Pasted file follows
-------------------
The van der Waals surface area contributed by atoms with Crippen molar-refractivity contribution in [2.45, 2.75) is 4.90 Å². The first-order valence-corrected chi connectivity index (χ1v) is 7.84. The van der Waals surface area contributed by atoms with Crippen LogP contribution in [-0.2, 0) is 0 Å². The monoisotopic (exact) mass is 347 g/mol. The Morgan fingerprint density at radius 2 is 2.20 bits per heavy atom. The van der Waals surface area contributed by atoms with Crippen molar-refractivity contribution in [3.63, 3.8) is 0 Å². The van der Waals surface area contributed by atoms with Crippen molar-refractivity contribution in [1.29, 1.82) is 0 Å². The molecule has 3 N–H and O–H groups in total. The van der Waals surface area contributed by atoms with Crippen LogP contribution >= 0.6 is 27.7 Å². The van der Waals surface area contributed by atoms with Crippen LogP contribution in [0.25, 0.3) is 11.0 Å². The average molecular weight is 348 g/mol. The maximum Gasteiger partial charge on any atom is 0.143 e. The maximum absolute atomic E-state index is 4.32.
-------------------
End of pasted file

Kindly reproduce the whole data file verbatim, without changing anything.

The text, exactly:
The van der Waals surface area contributed by atoms with Crippen molar-refractivity contribution in [2.45, 2.75) is 4.90 Å². The first-order valence-corrected chi connectivity index (χ1v) is 7.84. The van der Waals surface area contributed by atoms with Crippen LogP contribution in [-0.2, 0) is 0 Å². The monoisotopic (exact) mass is 347 g/mol. The Morgan fingerprint density at radius 2 is 2.20 bits per heavy atom. The van der Waals surface area contributed by atoms with Crippen molar-refractivity contribution in [3.63, 3.8) is 0 Å². The van der Waals surface area contributed by atoms with Crippen molar-refractivity contribution in [1.29, 1.82) is 0 Å². The molecule has 3 N–H and O–H groups in total. The van der Waals surface area contributed by atoms with Crippen LogP contribution >= 0.6 is 27.7 Å². The van der Waals surface area contributed by atoms with Crippen LogP contribution in [0.25, 0.3) is 11.0 Å². The average molecular weight is 348 g/mol. The maximum Gasteiger partial charge on any atom is 0.143 e. The maximum absolute atomic E-state index is 4.32.